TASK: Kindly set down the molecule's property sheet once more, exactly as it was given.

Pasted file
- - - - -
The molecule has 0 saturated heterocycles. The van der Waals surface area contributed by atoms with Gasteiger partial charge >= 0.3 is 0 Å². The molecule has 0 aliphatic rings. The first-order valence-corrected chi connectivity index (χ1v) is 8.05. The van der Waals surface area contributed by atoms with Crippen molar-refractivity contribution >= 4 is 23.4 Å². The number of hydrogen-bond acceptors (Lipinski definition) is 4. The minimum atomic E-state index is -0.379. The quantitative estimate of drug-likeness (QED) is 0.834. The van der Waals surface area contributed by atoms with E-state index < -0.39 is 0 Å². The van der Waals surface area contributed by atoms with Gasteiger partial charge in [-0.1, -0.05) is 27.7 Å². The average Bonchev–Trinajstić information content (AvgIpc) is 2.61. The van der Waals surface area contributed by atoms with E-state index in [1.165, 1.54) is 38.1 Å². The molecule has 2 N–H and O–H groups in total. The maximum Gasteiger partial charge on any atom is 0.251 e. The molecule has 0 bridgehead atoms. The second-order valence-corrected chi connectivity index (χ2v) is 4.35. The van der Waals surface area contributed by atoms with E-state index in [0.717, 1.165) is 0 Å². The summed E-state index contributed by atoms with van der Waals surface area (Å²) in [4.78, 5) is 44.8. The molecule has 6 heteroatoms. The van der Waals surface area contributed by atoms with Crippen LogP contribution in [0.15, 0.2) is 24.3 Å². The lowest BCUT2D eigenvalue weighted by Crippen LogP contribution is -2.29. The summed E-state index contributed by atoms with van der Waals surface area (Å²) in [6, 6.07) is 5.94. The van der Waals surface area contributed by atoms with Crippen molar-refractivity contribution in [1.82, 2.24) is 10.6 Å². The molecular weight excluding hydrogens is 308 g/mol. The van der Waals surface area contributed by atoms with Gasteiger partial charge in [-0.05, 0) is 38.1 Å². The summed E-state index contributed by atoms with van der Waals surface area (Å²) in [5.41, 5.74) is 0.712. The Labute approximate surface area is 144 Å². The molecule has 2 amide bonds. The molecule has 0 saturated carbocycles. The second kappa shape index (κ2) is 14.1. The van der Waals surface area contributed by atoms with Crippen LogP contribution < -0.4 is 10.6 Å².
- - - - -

The molecule has 0 saturated heterocycles. The van der Waals surface area contributed by atoms with Gasteiger partial charge >= 0.3 is 0 Å². The molecule has 0 aliphatic rings. The first-order valence-corrected chi connectivity index (χ1v) is 8.05. The van der Waals surface area contributed by atoms with Crippen molar-refractivity contribution >= 4 is 23.4 Å². The number of hydrogen-bond acceptors (Lipinski definition) is 4. The minimum atomic E-state index is -0.379. The quantitative estimate of drug-likeness (QED) is 0.834. The van der Waals surface area contributed by atoms with E-state index < -0.39 is 0 Å². The van der Waals surface area contributed by atoms with Gasteiger partial charge in [-0.1, -0.05) is 27.7 Å². The average Bonchev–Trinajstić information content (AvgIpc) is 2.61. The van der Waals surface area contributed by atoms with E-state index in [1.165, 1.54) is 38.1 Å². The molecule has 2 N–H and O–H groups in total. The maximum Gasteiger partial charge on any atom is 0.251 e. The molecule has 0 bridgehead atoms. The second-order valence-corrected chi connectivity index (χ2v) is 4.35. The van der Waals surface area contributed by atoms with E-state index in [0.717, 1.165) is 0 Å². The summed E-state index contributed by atoms with van der Waals surface area (Å²) in [4.78, 5) is 44.8. The molecule has 6 heteroatoms. The van der Waals surface area contributed by atoms with Crippen LogP contribution in [0.15, 0.2) is 24.3 Å². The lowest BCUT2D eigenvalue weighted by Crippen LogP contribution is -2.29. The summed E-state index contributed by atoms with van der Waals surface area (Å²) in [6, 6.07) is 5.94. The van der Waals surface area contributed by atoms with Crippen molar-refractivity contribution in [1.82, 2.24) is 10.6 Å². The molecular weight excluding hydrogens is 308 g/mol. The van der Waals surface area contributed by atoms with Gasteiger partial charge in [-0.05, 0) is 38.1 Å². The summed E-state index contributed by atoms with van der Waals surface area (Å²) in [5.41, 5.74) is 0.712. The Labute approximate surface area is 144 Å². The molecule has 2 amide bonds. The molecule has 0 saturated carbocycles. The second kappa shape index (κ2) is 14.1. The van der Waals surface area contributed by atoms with Crippen LogP contribution < -0.4 is 10.6 Å².